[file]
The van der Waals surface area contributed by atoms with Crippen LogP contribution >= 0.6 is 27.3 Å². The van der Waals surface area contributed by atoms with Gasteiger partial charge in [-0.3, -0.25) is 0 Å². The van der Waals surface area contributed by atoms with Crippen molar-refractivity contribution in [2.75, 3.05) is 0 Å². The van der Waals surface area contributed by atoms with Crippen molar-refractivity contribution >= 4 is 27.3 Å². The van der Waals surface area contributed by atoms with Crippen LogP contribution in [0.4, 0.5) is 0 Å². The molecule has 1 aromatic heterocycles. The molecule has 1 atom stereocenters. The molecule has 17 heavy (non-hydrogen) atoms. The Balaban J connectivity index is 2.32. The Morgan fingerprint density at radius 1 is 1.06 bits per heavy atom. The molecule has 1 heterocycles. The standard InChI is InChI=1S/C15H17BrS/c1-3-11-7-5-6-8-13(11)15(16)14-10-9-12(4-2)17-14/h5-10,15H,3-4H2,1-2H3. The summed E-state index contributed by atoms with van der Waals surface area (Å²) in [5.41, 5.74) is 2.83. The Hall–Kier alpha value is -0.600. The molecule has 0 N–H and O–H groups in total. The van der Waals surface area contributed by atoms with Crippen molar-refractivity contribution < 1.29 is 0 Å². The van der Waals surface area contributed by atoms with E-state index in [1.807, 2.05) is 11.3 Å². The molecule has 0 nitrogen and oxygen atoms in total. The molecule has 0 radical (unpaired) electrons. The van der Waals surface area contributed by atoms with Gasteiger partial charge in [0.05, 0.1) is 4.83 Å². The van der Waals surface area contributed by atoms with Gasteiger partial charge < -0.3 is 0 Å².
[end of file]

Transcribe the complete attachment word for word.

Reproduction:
The van der Waals surface area contributed by atoms with Crippen LogP contribution >= 0.6 is 27.3 Å². The van der Waals surface area contributed by atoms with Gasteiger partial charge in [-0.3, -0.25) is 0 Å². The van der Waals surface area contributed by atoms with Crippen molar-refractivity contribution in [2.75, 3.05) is 0 Å². The van der Waals surface area contributed by atoms with Crippen molar-refractivity contribution >= 4 is 27.3 Å². The van der Waals surface area contributed by atoms with Crippen LogP contribution in [0.4, 0.5) is 0 Å². The molecule has 1 aromatic heterocycles. The molecule has 1 atom stereocenters. The molecule has 17 heavy (non-hydrogen) atoms. The Balaban J connectivity index is 2.32. The Morgan fingerprint density at radius 1 is 1.06 bits per heavy atom. The molecule has 1 heterocycles. The standard InChI is InChI=1S/C15H17BrS/c1-3-11-7-5-6-8-13(11)15(16)14-10-9-12(4-2)17-14/h5-10,15H,3-4H2,1-2H3. The summed E-state index contributed by atoms with van der Waals surface area (Å²) in [5.41, 5.74) is 2.83. The Hall–Kier alpha value is -0.600. The molecule has 0 N–H and O–H groups in total. The van der Waals surface area contributed by atoms with Crippen molar-refractivity contribution < 1.29 is 0 Å². The van der Waals surface area contributed by atoms with E-state index in [1.807, 2.05) is 11.3 Å². The molecule has 0 nitrogen and oxygen atoms in total. The molecule has 0 radical (unpaired) electrons. The van der Waals surface area contributed by atoms with Gasteiger partial charge in [0.05, 0.1) is 4.83 Å². The van der Waals surface area contributed by atoms with Gasteiger partial charge < -0.3 is 0 Å².